MacGilmour History, Family Crest & Coats of Arms

The name MacGilmour was first used by a Strathclyde-Briton family from the Scottish/English Borderlands. It was a name for a devotee of the Virgin Mary. Looking back further, we find the name MacGilmour was originally derived from the Gaelic Gille Moire, which means follower of Mary or servant of Mary. [1]

As an occupational name, the family was known as "the bearer of the broadsword to a Scottish chief." [2] or "follower of the chief, one who carried the chief's broadsword, from gille, a servant, and mor, large, great." [3]

Early Origins of the MacGilmour family

The surname MacGilmour was first found in Ayrshire (Gaelic: Siorrachd Inbhir Àir), formerly a county in the southwestern Strathclyde region of Scotland, that today makes up the Council Areas of South, East, and North Ayrshire, where they held a family seat from very ancient times.

Early records from Cumberland show that between 1133 and 1156, Gilmor, son of Gilander founded the chapelry of Treverman (later Trierman) in the parish of Walton, Cumberland, site of Triermain castle. "The chapel was constructed of wattlework (capetta de virgin), and on its completion Gilmor appointed his kinsman Gillemor to the chaplaincy. These names, it may be mentioned, attest the strong Gaelic influence in Cumberland at that period." [4]

Gilmore meaning "Gill the Big" was son of Gillanders the great Chief who lived about 1140.

"Some time before 1144 'Gillemor filius Gilleconel' granted a half mark of silver to the church of S. Machute in Lesmahagow (Kelso, 187). Gillemure Albanach ('the Scot') and Gillemure mac Blancard witnessed the donation of the church of Torpennoth, etc. to Holyrood by Uchtred, Lord of Galloway, between 1153-65." [4]

Early History of the MacGilmour family

This web page shows only a small excerpt of our MacGilmour research. Another 348 words (25 lines of text) covering the years 1250, 1190, 1200, 1190, 1211, 1250, 1250, 1316, 1270, 1304, 1572, 1605, 1671, 1661, 1671, 1628, 1641, 1661 and are included under the topic Early MacGilmour History in all our PDF Extended History products and printed products wherever possible.

MacGilmour Spelling Variations

In the era before dictionaries, there were no rules governing the spelling or translation of names or any other words. Consequently, there are an enormous number of spelling variations in Medieval Scottish names. MacGilmour has appeared as Gilmour, Gilmore, Gilmur, Gilmor, Gilmer, Gilmoore and many more.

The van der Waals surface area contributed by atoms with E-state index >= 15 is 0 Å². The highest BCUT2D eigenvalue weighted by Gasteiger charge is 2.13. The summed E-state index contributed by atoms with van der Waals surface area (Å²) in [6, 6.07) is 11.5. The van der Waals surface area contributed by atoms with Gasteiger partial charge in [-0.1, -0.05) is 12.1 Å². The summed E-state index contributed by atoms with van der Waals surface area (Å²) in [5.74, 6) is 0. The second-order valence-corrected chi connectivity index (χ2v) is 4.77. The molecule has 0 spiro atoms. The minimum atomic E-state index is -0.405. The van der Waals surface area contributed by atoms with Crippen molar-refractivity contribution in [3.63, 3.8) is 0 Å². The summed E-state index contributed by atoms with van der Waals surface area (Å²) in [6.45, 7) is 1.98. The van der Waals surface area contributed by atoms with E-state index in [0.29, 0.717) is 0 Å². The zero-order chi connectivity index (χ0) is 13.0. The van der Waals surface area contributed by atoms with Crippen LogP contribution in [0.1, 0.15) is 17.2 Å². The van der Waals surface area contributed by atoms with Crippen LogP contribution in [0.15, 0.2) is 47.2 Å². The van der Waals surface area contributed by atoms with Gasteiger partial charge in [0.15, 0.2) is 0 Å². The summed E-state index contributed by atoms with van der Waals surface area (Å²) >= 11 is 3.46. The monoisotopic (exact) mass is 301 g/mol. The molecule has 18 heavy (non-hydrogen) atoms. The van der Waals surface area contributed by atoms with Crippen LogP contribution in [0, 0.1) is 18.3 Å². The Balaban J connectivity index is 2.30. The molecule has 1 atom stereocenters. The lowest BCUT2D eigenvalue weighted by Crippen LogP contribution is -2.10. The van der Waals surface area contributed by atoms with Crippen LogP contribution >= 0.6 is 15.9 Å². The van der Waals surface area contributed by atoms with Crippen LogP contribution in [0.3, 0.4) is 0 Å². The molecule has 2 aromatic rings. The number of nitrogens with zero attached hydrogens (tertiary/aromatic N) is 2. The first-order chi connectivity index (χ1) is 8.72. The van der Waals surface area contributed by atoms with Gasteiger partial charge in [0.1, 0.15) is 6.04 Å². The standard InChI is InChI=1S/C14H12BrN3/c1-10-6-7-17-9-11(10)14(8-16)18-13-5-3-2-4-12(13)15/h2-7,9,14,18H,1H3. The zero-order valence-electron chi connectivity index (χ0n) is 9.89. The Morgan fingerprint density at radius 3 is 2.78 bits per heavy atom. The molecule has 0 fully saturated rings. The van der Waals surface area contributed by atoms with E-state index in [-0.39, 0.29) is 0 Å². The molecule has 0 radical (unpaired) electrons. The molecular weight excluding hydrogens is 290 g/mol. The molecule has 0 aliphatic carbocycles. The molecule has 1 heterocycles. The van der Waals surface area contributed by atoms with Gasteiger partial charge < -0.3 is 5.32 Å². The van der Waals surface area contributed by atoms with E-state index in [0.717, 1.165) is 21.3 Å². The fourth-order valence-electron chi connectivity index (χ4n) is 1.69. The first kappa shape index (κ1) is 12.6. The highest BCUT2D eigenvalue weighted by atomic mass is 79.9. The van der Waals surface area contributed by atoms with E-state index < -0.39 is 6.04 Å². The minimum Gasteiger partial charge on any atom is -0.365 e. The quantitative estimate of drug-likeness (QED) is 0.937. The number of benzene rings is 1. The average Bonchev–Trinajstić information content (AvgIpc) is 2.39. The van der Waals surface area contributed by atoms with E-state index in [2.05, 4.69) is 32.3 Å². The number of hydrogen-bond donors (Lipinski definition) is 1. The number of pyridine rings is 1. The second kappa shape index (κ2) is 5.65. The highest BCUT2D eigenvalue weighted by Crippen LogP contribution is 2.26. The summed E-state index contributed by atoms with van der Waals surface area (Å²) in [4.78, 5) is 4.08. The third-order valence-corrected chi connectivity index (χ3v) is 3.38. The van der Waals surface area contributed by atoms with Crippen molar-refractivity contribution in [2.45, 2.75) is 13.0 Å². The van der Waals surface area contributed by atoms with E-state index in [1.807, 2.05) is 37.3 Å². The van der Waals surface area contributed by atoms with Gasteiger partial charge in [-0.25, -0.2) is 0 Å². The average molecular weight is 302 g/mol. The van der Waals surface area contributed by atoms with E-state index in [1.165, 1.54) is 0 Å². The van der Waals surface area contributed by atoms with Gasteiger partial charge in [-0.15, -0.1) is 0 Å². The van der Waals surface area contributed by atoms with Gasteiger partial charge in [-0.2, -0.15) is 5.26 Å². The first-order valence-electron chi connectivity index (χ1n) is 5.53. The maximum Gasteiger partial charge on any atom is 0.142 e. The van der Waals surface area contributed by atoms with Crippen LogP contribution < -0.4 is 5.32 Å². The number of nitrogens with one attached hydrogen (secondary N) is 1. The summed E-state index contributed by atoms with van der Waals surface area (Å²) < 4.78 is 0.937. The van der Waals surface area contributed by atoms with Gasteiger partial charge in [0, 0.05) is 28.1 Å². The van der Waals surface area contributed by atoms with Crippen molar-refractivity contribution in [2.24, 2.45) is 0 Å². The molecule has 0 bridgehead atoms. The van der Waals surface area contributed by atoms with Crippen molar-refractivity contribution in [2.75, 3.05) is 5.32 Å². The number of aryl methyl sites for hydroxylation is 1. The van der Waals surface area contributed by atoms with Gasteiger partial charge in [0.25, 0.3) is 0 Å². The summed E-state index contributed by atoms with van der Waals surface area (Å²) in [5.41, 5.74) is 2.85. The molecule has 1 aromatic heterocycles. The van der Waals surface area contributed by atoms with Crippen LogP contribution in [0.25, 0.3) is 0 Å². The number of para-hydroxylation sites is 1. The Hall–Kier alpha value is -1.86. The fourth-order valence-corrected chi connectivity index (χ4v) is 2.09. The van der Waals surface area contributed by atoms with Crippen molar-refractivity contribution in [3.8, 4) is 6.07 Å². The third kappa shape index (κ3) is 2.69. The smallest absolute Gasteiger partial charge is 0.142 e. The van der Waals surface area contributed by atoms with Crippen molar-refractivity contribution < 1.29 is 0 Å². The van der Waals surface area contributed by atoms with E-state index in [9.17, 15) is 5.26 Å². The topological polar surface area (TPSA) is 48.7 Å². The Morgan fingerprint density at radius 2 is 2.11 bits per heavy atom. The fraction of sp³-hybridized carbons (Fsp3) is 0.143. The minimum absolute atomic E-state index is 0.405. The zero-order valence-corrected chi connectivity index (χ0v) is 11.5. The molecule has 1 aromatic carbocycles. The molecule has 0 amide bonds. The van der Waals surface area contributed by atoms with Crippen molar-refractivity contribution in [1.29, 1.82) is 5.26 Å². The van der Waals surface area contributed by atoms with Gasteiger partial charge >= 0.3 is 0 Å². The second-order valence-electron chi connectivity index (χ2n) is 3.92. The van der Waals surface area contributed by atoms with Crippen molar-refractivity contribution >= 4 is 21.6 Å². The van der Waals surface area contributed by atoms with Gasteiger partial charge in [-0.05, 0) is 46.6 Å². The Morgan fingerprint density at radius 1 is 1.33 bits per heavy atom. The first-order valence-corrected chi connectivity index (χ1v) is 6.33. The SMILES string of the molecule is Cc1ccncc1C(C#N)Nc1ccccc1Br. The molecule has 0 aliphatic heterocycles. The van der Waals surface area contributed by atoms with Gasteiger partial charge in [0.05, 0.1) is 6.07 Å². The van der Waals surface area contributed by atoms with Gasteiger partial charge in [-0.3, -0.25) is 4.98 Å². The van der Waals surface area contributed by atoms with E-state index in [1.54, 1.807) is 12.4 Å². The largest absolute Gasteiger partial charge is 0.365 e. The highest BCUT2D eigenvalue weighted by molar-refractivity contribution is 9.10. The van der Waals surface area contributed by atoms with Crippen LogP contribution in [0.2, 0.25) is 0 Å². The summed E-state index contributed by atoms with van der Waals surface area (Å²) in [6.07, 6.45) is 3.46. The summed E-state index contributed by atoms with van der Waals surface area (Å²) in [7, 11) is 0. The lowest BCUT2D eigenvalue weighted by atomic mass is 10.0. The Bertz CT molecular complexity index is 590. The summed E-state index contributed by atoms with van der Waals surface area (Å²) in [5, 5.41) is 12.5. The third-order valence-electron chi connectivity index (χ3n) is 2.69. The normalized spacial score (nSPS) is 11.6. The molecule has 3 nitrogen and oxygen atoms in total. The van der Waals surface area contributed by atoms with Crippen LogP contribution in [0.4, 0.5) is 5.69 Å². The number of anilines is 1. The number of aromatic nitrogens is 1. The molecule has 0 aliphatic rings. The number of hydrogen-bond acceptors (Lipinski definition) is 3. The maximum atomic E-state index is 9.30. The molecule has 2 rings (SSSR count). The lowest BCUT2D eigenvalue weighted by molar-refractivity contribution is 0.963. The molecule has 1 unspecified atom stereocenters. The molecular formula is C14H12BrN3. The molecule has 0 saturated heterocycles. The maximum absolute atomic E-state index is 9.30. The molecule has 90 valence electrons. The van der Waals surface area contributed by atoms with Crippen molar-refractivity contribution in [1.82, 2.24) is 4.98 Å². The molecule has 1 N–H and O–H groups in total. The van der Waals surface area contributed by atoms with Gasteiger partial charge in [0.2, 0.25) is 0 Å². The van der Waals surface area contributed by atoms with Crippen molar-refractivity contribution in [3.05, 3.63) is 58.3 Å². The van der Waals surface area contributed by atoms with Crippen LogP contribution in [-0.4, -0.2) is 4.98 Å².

Early Notables of the MacGilmour family (pre 1700)

Notable amongst the family at this time was Sir John Gilmour of Craigmillar (1605-1671), Lord President of the Court of Session 1661-1671. He was the son of John Gilmour, writer to the signet and was bred to his father's profession, but on 12 Dec. 1628 he was admitted an advocate. "His professional connection lay among the royalist party...
Another 58 words (4 lines of text) are included under the topic Early MacGilmour Notables in all our PDF Extended History products and printed products wherever possible.

Ireland Migration of the MacGilmour family to Ireland

Some of the MacGilmour family moved to Ireland, but this topic is not covered in this excerpt.
Another 57 words (4 lines of text) about their life in Ireland is included in all our PDF Extended History products and printed products wherever possible.

Migration of the MacGilmour family

The freedom, opportunity, and land of the North American colonies beckoned. There, Scots found a place where they were generally free from persecution and where they could go on to become important players in the birth of new nations. Some fought in the American War of Independence, while others went north to Canada as United Empire Loyalists. The ancestors of all of these Scottish settlers have been able to recover their lost national heritage in the last century through highland games and Clan societies in North America. Among them: James, John, Robert, Thomas, and William Gilmer settled in Philadelphia between 1840 and 1860; Alexander, Andrew, Archibald, David, James, John, Patrick, Samuel and William Gilmore arrived in Philadelphia between 1840 and 1860.



The MacGilmour Motto +

The motto was originally a war cry or slogan. Mottoes first began to be shown with arms in the 14th and 15th centuries, but were not in general use until the 17th century. Thus the oldest coats of arms generally do not include a motto. Mottoes seldom form part of the grant of arms: Under most heraldic authorities, a motto is an optional component of the coat of arms, and can be added to or changed at will; many families have chosen not to display a motto.

Motto: Perseveranti dabitur
Motto Translation: It will be given to the persevering.


  1. ^ Smith, Eldson Coles, New Dictionary of American Family Names New York: Harper & Row, 1956. Print
  2. ^ Lower, Mark Anthony, Patronymica Britannica, A Dictionary of Family Names of the United Kingdom. London: John Russel Smith, 1860. Print.
  3. ^ Arthur, William , An Etymological Dictionary of Family and Christian Names. London: 1857. Print
  4. ^ Black, George F., The Surnames of Scotland Their Origin, Meaning and History. New York: New York Public Library, 1946. Print. (ISBN 0-87104-172-3)


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